Tag Archives: compost

Go Green-Compost Wasted Food and Kitchen Scraps

Go green-compost wasted food and kitchen scraps!  You would be amazed by how many food scraps you throw away.  In an article in the NY Times: From Farm to Fridge to Garbage Can  Tara Parker-Pope talks about how much wasted food there is in the US.  From rotting food in the fields to food scraps getting lost in the refrigerator.  Several studies were done estimating that we waste about 25% of the food that we buy.

The wasted food from our homes ends up in the landfill unless we do something ourselves to process it and keep it out of the garbage.  We are running out of space for landfills in some areas of our country.  Kitchen scraps make up approximately 20% of what is in our landfills.  When this food rots in an anaerobic environment it produces methane gas which is a greenhouse gas and contributes to global warming.

Go Green Compost Wasted FoodAnother issue about food rotting in landfills is that it could really be rotting in compost piles or vermicomposters, using aerobic processes which could give the goodness of the food back to our land.  In a local government website that encourages composting they state that their only landfill is already half full.  They recommend vermicomposting or soil incorporation.  Because of a rodent problem in that area, composting food scraps in compost bins is not permitted.  Soil incorporation involves burying your food scraps underground.  I have often buried my food scraps and it works out well.  You get exercise digging the holes and the scraps enrich your garden soil.  They decompose quickly.  I have gone back after a few weeks to see their status and mostly they have disappeared.  Once you have the food scraps in the hole you need to chop them into smaller particles with the shovel and mix them into the dirt.  This speeds the decomposition process.

So, go green this New Year and consider recycling your food scraps with vermicomposting, composting or soil incorporation.  In my experience worm composting will not take care of all your food scraps so consider a secondary composting method also.

What better way to start a new, greener year than to make a commitment to some type of composting.  It works out well for all of us and the Earth, the soil, the environment, all the organisms that live in the soil and for the landfills!

Happy Holidays to all!

Shredding Leaves for Composting

Shredding LeavesAfter being so excited about our new leaf blower/vacuum shredding leaves for composting, I found that there is a lot of controversy about leaf blowers.  You can see from this picture that the mulching leaves feature of the vacuum does a great job of creating shredded leaves.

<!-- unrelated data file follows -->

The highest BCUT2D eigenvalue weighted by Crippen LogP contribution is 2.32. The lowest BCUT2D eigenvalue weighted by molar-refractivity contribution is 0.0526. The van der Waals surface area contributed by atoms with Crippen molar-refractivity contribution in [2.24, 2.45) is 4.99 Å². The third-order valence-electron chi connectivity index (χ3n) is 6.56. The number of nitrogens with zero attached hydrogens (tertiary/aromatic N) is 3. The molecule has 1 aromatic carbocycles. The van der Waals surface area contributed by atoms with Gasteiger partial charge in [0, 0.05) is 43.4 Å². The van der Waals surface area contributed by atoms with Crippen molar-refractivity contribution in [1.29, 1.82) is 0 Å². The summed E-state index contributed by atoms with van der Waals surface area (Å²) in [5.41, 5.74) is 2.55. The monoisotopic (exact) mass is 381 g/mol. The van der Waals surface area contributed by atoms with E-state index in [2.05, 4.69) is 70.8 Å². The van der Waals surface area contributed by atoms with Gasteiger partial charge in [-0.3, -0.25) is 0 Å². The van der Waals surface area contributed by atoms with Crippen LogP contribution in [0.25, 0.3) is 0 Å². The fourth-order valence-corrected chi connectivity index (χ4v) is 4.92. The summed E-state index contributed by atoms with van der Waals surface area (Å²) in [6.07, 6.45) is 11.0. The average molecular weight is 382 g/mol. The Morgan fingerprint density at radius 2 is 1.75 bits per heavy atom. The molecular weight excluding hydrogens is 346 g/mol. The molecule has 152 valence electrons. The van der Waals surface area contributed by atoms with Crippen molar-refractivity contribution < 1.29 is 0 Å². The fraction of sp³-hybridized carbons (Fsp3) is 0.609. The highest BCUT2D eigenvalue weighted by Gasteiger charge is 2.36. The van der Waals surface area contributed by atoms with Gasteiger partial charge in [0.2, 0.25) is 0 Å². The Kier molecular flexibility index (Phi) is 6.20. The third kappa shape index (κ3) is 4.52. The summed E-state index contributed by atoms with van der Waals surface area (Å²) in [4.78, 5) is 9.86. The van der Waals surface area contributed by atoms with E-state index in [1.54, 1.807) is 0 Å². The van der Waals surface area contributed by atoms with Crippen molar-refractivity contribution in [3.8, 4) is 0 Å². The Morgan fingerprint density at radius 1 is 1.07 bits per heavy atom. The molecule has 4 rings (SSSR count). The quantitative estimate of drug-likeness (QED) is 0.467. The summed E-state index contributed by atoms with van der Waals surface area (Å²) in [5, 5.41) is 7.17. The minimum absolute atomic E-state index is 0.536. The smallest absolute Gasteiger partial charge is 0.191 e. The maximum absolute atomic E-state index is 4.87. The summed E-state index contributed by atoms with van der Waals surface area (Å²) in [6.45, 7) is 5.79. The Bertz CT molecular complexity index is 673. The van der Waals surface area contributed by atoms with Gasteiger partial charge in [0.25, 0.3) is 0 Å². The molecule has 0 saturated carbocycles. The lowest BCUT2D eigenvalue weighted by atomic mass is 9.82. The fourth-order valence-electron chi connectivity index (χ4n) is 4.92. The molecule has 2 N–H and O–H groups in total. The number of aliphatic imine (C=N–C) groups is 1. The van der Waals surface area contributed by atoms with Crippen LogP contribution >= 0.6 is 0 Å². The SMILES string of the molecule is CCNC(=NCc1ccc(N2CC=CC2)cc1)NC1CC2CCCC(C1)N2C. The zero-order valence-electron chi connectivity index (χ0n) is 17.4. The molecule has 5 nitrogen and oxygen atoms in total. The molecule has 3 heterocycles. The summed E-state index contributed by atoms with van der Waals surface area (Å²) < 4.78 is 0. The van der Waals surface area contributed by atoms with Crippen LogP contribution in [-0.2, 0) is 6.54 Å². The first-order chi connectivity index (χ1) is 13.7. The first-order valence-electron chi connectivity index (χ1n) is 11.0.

Leaf blowers bring out a lot of heated negative emotions in communities because they are so noisy and intrusive, they create and blow around a lot of dust and particles and give off fumes.  Several communities in California and New York have banned them for at least part of the year.

Of course one could buy a shredding machine to avoid buying a leaf blower/vacuum.  But garden shredders are noisy also and the one I looked at cost about 4 times as much as our leaf blower/vacuum.  Though the shredder would mulch wet and dry leaves.  We found that when we vacuumed right after the leaves had fallen off the tree the vacuum got jammed more often.  I think it was because the leaves still had moisture in them.  It worked much better a few days later when the leaves were drier.

It is certainly more meditative and healthy to rake leaves and sweep sidewalks.  The difference between raking and using a leaf blower is like night and day. Gas driven models are noisier and usually more powerful than electric models.  We purchased an electric model and it seems somewhat noisy to me.

So instead of using the vacuum for the whole job we rake the leaves into piles and then vacuum and mulch them.  So we still get to rake.  Because raking is fun.  It is a way to experience the fall, breathe the fresh air, smell leaves and have fun.  Kids love to rake and then jump in the piles.

So my conclusion is that I think we are stuck with some type of shredding machine.  The leaves compost so much better when they are shredded.  And we need the browns in the composter.  More on the greens and browns in the next post.